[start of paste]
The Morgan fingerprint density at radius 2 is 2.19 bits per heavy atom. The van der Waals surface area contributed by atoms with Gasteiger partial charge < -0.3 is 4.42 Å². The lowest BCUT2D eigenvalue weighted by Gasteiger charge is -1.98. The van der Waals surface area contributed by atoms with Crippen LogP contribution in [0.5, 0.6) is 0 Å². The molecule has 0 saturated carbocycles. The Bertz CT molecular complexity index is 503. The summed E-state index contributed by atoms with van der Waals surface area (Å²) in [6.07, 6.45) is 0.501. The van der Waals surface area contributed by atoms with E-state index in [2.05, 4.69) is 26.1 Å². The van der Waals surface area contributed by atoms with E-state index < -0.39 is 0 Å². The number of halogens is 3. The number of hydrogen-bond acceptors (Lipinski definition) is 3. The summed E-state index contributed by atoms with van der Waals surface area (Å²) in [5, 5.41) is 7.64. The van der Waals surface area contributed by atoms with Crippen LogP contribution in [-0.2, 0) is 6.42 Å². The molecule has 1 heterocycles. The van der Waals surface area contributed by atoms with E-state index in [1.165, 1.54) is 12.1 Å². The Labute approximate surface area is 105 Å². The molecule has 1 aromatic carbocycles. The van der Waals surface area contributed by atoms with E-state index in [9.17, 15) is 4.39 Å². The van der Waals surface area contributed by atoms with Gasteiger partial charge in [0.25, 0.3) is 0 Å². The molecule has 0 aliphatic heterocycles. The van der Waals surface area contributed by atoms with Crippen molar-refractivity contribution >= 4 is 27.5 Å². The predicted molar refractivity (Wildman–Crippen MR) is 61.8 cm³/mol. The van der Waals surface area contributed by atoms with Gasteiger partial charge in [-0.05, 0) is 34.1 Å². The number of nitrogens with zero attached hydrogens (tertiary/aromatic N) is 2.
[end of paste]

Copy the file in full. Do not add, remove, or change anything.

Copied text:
The Morgan fingerprint density at radius 2 is 2.19 bits per heavy atom. The van der Waals surface area contributed by atoms with Gasteiger partial charge < -0.3 is 4.42 Å². The lowest BCUT2D eigenvalue weighted by Gasteiger charge is -1.98. The van der Waals surface area contributed by atoms with Crippen LogP contribution in [0.5, 0.6) is 0 Å². The molecule has 0 saturated carbocycles. The Bertz CT molecular complexity index is 503. The summed E-state index contributed by atoms with van der Waals surface area (Å²) in [6.07, 6.45) is 0.501. The van der Waals surface area contributed by atoms with E-state index in [2.05, 4.69) is 26.1 Å². The van der Waals surface area contributed by atoms with E-state index < -0.39 is 0 Å². The number of halogens is 3. The number of hydrogen-bond acceptors (Lipinski definition) is 3. The summed E-state index contributed by atoms with van der Waals surface area (Å²) in [5, 5.41) is 7.64. The van der Waals surface area contributed by atoms with Crippen LogP contribution in [-0.2, 0) is 6.42 Å². The molecule has 1 heterocycles. The van der Waals surface area contributed by atoms with E-state index in [1.165, 1.54) is 12.1 Å². The Labute approximate surface area is 105 Å². The molecule has 1 aromatic carbocycles. The van der Waals surface area contributed by atoms with E-state index in [9.17, 15) is 4.39 Å². The van der Waals surface area contributed by atoms with Gasteiger partial charge in [0.25, 0.3) is 0 Å². The molecule has 0 aliphatic heterocycles. The van der Waals surface area contributed by atoms with Crippen molar-refractivity contribution >= 4 is 27.5 Å². The predicted molar refractivity (Wildman–Crippen MR) is 61.8 cm³/mol. The van der Waals surface area contributed by atoms with Gasteiger partial charge in [-0.05, 0) is 34.1 Å². The number of nitrogens with zero attached hydrogens (tertiary/aromatic N) is 2.